New York Wins First Two, Kansas City Pulls Out Incredible Finale

hoyt
August 10: New York 9, Kansas City 2

Waite Hoyt matched his best line of the season in a strong complete game. Things really blew up in the top of the eighth when Bernie Williams crushed a grand slam against Kelvin Herrera.

                 R  H BB
NY 210 000 060 - 9 10  2
KC 000 001 001 - 2  7  1

HR: J. DiMaggio (9), B. Williams (8), A. Rodriguez (16)

starters     IP  R ER HR BB SO
W. Hoyt     9.0  2  2  0  1  1  
D. Jackson  7.0  3  3  1  0  4 

NY 58-54, KC 58-56

August 11: New York 6, Kansas City 1

Lefty Gomez then matched his best line of the year with a strong complete game and the Yanks bats found the going fairly easy against Mark Gubicza.

                 R H BB
NY 130 002 000 - 6 8  3
KC 000 000 010 - 1 5  1

HR: D. Jeter (6)

starters     IP  R ER HR BB SO
L. Gomez    9.0  1  1  0  1  4  
M. Gubicza  5.0  6  5  1  3  2 

NY 59-54, KC 58-57

August 12: Kansas City 4, New York 3 (15 innings)

After those two yawners, the teams played an instant classic in the finale. A Tony Lazzeri error in the third helped KC to a 1-0 lead, and Jose Rosado had a no-hitter going after five innings. Lou Gehrig led off the top of the sixth by reaching on a Frank White error, and Babe Ruth followed it up with a dinger to give New York a 2-1 lead on their first hit of the day.

Pitching for both sides was great, and the score was still tied 2-1 in the bottom of the ninth with starter Ray Caldwell still going when Hal McRae led it off with a walk. Kevin Seitzer followed that with a single that pushed McRae to third, and Caldwell got yanked for Mariano Rivera, who got the first out with a strikeout of Alex Gordon. Then Darrell Porter came up huge with a slow fielder’s choice that allowed McRae to race home to tie the game.

The bullpens were both filthy as the game went on and on. The KC bullpen never did allow an earned run in their 7.2 innings. The stalemate finally broke in the top of the 15th in a supremely disappointing way–Willie Wilson and McRae both made errors to help Lou Gehrig come around to put the Yanks up 3-2.

Sparky Lyle had pitched scoreless frames in the 13th and 14th, and came back out to try to end things in the bottom of the 15th. Alcides Escobar led off with a single, and then came up huge with a gutsy steal of second against Yogi Berra on a 1-15 chance. Freddie Patek then rolled into what would have been a double-play ball had Escobar not stolen but instead was just the first out of the inning. Wilson followed with a walk, and John Mayberry followed with a flyout to make it two on and two out, Yanks still up 3-2. Luckily for KC, George Brett stood in the batter’s box, and he brought the house down by slashing an RBI single to tie it up. McRae then atoned for his error in the top of the inning with a walk-off single.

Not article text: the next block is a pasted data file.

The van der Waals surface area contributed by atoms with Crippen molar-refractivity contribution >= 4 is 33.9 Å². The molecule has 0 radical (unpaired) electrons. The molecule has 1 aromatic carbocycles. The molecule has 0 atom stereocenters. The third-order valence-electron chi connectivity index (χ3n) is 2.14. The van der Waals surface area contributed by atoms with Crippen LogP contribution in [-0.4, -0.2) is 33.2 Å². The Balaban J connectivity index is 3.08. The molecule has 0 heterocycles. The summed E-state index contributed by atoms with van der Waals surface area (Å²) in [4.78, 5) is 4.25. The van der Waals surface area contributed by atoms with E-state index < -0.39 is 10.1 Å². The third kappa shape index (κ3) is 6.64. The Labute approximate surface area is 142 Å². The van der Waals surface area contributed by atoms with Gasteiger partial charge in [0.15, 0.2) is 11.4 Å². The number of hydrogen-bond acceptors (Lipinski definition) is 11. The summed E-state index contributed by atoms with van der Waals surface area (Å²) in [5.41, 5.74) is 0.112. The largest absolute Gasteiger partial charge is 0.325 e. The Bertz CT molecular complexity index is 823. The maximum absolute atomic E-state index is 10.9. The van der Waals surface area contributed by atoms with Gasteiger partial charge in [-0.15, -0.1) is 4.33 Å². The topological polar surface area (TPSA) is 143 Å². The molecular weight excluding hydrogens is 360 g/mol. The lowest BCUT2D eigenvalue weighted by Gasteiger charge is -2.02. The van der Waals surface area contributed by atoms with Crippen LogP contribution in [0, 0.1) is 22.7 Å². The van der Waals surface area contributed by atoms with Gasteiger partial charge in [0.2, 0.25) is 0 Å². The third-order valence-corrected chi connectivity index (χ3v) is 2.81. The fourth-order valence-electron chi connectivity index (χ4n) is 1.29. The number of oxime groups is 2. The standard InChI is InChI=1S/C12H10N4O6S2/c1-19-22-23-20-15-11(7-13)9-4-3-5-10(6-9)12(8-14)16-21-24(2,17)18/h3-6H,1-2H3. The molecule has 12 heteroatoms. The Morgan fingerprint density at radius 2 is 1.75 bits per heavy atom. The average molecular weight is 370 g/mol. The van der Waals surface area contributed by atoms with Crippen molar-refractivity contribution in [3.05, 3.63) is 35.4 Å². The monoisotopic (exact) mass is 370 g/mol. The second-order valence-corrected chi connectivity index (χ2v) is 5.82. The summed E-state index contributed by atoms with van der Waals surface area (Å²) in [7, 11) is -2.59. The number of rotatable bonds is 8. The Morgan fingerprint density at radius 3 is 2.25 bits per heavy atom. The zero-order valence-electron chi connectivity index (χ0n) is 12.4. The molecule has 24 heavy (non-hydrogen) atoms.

Lou Gehrig was awfully quiet in the series, including an 0-for-7 in the finale, and shaved eight points off his wOBA. Chicago’s Joe Jackson is now just .008 behind Gehrig’s league-leading .420 wOBA. (Thanks to the Iron Horse’s durability, his lead in total runs created is still massive.)

                         R  H BB
NY 000 002 000 000 001 - 3  7  6
KC 001 000 001 000 002 - 4 11  5
HR: B. Ruth (26)

starters      IP  R ER HR BB SO
R. Caldwell  8.0  2  1  0  4  3  
J. Rosado    7.1  2  1  1  3  2 

NY 59-55, KC 59-57

Everyone Forgets How To Pitch and Play Defense, Detroit Takes Series in New York

August 7: Detroit 9, New York 7

This one was going well for the home team as their starter Ray Caldwell took a 6-0 lead into the seventh inning. Then all hell broke loose as the Tigers went double, single, walk, fly out, single, and single before Caldwell was pulled in favor of Sparky Lyle. Things went just as bad for Lyle: single, single, error, groundout, double, and single before David Robertson came on to take a stab at maybe getting out of the inning at some point. Robertson gave up a double and a single before finally getting the third out after the Tigers had rung up eight hits and nine runs in the inning.

                  R  H BB
DET 000 000 900 - 9 15  1
NY  301 200 100 - 7 13  6

HR: B. Ruth (25)

starters      IP  R ER HR BB SO
B. Donovan   5.0  6  5  1  3  0  
R. Caldwell  6.1  3  3  0  1  1 

DET 51-58, NY 56-53

veachAugust 8: Detroit 11, New York 8

It was another typical disgusting display at little league stadium. Mike Mussina made a rare appearance to see if he could do better than the beleaguered Roger Clemens. The answer was no, no he could not. The Tigers put together another ridiculous inning, this time in the second, when they pounded Mussina and Whitey Ford for eight runs. Travis Fryman and Harry Heilmann both left the yard in the inning.

Bobby Veach had a monster day with a walk, single, two doubles, and a triple. Bill Dickey was also massive for New York with two singles and two dingers.

                   R  H BB
DET 280 000 010 - 11 14  7
NY  100 301 03x -  8 14  4
HR: H. Heilmann (11), N. Cash (15), T. Fryman (3),
Bill Dickey-2 (4), D. Jeter (5)

starters       IP  R ER HR BB SO
J. Verlander  7.0  7  7  3  3  5  
M. Mussina    1.1  7  7  2  1  1 

DET 52-58, NY 56-54

August 9: New York 8, Detroit 6